Optics, a form of data transmission that utilizes beams of light, has the promise to outperform the beams of electrons that drive your computer or smartphone. Engineers have long sought a way to miniaturize optical technology, which is present in today's fast-paced fiber-optic cables, so they can bring the speed and efficiency of light-based data transmission to a computer chip.
But engineers at Stanford University have announced a strong theoretical limitation to what was long hoped to be a simple, promising device that would permit one-way optical data transmission on a computer chip.
Stanford electrical engineering Professor Shanhui Fan and graduate student Yu "Jerry" Shi announced their findings in a paper published in the journal Nature Photonics. In the short term, their news may be disappointing to some engineers. But both believe that their findings will guide researchers searching for ways to build a one-way street for light on a computer chip.
Fan and Shi studied a device called a nonlinear isolator, which researchers had hoped would allow information from beams of light to travel in only the "forward" direction, while prohibiting transmission in the "backward" direction. Such a device would simplify data transmission on computer chips.
"But it turns out that there is backward leakage that no one previously recognized in this class of device," said Fan.
Fan and Shi studied the mathematics of optical data transmission to come to their conclusions, backed up with computer simulations.
Engineers need computer chips that transmit information in one direction, be it today's beams of electrons or tomorrow's beams of light. Today's chips contain special devices called diodes that keep these electron beams – and therefore the flow of information – flowing in the right direction while blocking electron beams that try to flow backward, thus preventing signals from getting garbled.
An optical computer chip, which uses beams of light, would also need an "optical diode," also known as an "optical isolator." Without such a device, signals would get garbled amid the ferocity of background noise.
For decades, a device called a nonlinear isolator had shown promise as an optical isolator that could help keep optical information flowing forward and block signals from beams of light flowing backward.
"It was a natural approach and it's an idea that's been around for many decades," said Fan.
But Fan and Shi's findings point to a strong limitation of nonlinear isolators. Though the researchers used mathematics and simulations to prove their point, their reasons to oppose nonlinear isolators are straightforward.
In previous works, researchers used a specific method to test whether nonlinear isolators on a chip could keep information flowing in the right direction. They would direct a beam of light in the "forward" direction and verify that the isolator would let the light through. Then they would direct a beam of light in the "backward" direction toward the isolator, and verify that the isolator would block that beam. It was not standard practice to test forward and backward beams at the same time.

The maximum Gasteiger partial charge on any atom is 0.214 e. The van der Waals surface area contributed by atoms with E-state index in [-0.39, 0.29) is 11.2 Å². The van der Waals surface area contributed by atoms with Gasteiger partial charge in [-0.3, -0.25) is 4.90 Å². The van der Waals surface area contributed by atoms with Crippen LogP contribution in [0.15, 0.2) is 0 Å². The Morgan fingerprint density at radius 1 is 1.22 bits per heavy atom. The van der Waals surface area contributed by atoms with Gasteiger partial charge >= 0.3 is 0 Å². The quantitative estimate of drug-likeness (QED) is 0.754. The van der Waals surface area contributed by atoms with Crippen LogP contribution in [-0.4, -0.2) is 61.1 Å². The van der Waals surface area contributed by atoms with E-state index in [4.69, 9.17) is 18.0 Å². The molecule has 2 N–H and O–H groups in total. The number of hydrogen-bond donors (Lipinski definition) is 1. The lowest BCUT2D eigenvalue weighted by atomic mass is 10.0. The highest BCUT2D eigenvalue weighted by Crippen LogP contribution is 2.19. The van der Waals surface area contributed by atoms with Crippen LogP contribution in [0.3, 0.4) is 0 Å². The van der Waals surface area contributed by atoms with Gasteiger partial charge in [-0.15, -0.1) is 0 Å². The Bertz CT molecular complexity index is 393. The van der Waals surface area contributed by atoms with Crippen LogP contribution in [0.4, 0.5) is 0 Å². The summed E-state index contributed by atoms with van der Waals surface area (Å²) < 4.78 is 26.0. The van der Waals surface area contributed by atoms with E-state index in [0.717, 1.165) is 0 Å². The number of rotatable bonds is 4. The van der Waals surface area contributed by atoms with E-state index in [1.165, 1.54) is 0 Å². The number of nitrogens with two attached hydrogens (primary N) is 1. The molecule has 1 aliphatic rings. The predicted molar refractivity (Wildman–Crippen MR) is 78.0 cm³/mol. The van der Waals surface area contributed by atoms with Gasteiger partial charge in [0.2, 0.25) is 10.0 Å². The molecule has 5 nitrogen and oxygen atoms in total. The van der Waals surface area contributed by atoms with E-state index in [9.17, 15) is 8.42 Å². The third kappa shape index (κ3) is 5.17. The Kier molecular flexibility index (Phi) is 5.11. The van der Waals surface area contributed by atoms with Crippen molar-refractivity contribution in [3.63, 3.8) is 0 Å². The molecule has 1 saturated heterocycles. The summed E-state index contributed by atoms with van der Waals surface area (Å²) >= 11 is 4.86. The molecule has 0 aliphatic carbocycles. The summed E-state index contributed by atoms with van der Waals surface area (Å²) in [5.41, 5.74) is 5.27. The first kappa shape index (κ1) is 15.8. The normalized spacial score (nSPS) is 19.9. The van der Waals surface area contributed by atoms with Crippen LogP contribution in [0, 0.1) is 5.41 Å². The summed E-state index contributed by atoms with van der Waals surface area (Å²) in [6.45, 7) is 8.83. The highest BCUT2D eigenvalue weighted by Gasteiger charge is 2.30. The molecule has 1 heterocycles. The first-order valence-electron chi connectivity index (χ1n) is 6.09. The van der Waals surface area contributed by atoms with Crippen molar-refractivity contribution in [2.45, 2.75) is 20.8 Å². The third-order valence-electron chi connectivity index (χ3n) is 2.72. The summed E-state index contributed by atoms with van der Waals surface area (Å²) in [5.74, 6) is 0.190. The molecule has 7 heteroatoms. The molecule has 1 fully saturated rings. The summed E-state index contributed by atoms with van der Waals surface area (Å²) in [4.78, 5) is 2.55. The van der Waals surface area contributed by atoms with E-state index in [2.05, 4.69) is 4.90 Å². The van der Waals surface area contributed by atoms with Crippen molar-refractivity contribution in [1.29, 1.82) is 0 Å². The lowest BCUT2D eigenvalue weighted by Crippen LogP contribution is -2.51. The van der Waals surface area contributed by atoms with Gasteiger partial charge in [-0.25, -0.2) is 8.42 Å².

"There are perhaps more than 100 papers using this method, and I have written some of them," said Fan.
Based on these tests, nonlinear isolators appeared to work. It looked like they could keep light beams flowing in one direction on optical computer chips. But, as Fan and Shi studied the mathematics underlying nonlinear isolators, they found a problem: When the forward beam is on, the backward beam leaks through the device.
"Once you understood the underlying theory, the problem was pretty evident," said Fan. "It would jump out at you."
Shi drew up mathematical proofs and used computer simulations to show that nonlinear isolators are actually two-way streets.
"If the light is on in the 'forward' direction, then light from the opposite direction can go through," said Fan.
This finding is important for designing isolators for optical chips. Engineers will need to look elsewhere for devices that can keep optical information flowing in one direction, but not the other.
Fan and Shi realize they're delivering what is probably unwelcome news to their colleagues.
"It's an idea that's been around for many decades. But now it won't be that simple," said Fan. "We're closing off a dead end, saying, 'Don't go down that road.'"
But, they remain hopeful that this news will renew interest in other methods to create one-way streets for optical communication on a computer chip. In fact, Shi hopes to work on this sort of question for the rest of his doctoral research.
Shi and Fan were joined in their efforts by Stanford alumnus Zongfu Yu, a former postdoc in Fan's lab who is now an assistant professor at the University of Wisconsin-Madison.